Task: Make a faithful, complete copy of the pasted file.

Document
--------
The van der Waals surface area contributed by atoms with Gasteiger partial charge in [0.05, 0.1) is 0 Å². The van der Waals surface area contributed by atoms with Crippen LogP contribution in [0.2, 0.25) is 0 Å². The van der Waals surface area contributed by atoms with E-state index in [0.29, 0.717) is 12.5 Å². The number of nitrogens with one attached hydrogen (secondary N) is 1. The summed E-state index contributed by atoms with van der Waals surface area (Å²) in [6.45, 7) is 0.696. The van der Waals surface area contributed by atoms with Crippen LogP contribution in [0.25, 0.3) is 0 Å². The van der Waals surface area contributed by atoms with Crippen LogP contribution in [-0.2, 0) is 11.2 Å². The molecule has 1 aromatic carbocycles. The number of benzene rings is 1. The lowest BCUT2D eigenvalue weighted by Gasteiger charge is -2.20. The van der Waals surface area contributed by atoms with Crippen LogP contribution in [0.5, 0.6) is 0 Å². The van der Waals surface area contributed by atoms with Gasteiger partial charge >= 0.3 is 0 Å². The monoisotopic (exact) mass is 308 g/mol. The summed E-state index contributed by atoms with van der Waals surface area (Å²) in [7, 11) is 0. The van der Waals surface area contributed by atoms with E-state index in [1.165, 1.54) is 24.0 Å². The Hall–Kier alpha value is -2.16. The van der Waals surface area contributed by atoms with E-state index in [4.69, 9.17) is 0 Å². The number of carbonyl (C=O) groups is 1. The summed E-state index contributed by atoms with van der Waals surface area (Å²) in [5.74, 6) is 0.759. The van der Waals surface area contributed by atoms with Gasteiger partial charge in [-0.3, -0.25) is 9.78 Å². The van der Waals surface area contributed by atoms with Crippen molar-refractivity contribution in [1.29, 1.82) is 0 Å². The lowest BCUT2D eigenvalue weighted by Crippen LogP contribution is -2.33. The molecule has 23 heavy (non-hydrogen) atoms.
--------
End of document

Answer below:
The van der Waals surface area contributed by atoms with Gasteiger partial charge in [0.05, 0.1) is 0 Å². The van der Waals surface area contributed by atoms with Crippen LogP contribution in [0.2, 0.25) is 0 Å². The van der Waals surface area contributed by atoms with E-state index in [0.29, 0.717) is 12.5 Å². The number of nitrogens with one attached hydrogen (secondary N) is 1. The summed E-state index contributed by atoms with van der Waals surface area (Å²) in [6.45, 7) is 0.696. The van der Waals surface area contributed by atoms with Crippen LogP contribution in [0.25, 0.3) is 0 Å². The van der Waals surface area contributed by atoms with Crippen LogP contribution in [-0.2, 0) is 11.2 Å². The molecule has 1 aromatic carbocycles. The number of benzene rings is 1. The lowest BCUT2D eigenvalue weighted by Gasteiger charge is -2.20. The van der Waals surface area contributed by atoms with Crippen LogP contribution in [0.5, 0.6) is 0 Å². The van der Waals surface area contributed by atoms with Gasteiger partial charge >= 0.3 is 0 Å². The monoisotopic (exact) mass is 308 g/mol. The summed E-state index contributed by atoms with van der Waals surface area (Å²) in [7, 11) is 0. The van der Waals surface area contributed by atoms with E-state index in [1.165, 1.54) is 24.0 Å². The Hall–Kier alpha value is -2.16. The van der Waals surface area contributed by atoms with E-state index in [4.69, 9.17) is 0 Å². The number of carbonyl (C=O) groups is 1. The summed E-state index contributed by atoms with van der Waals surface area (Å²) in [5.74, 6) is 0.759. The van der Waals surface area contributed by atoms with Gasteiger partial charge in [-0.3, -0.25) is 9.78 Å². The van der Waals surface area contributed by atoms with Crippen molar-refractivity contribution in [1.29, 1.82) is 0 Å². The lowest BCUT2D eigenvalue weighted by Crippen LogP contribution is -2.33. The molecule has 23 heavy (non-hydrogen) atoms.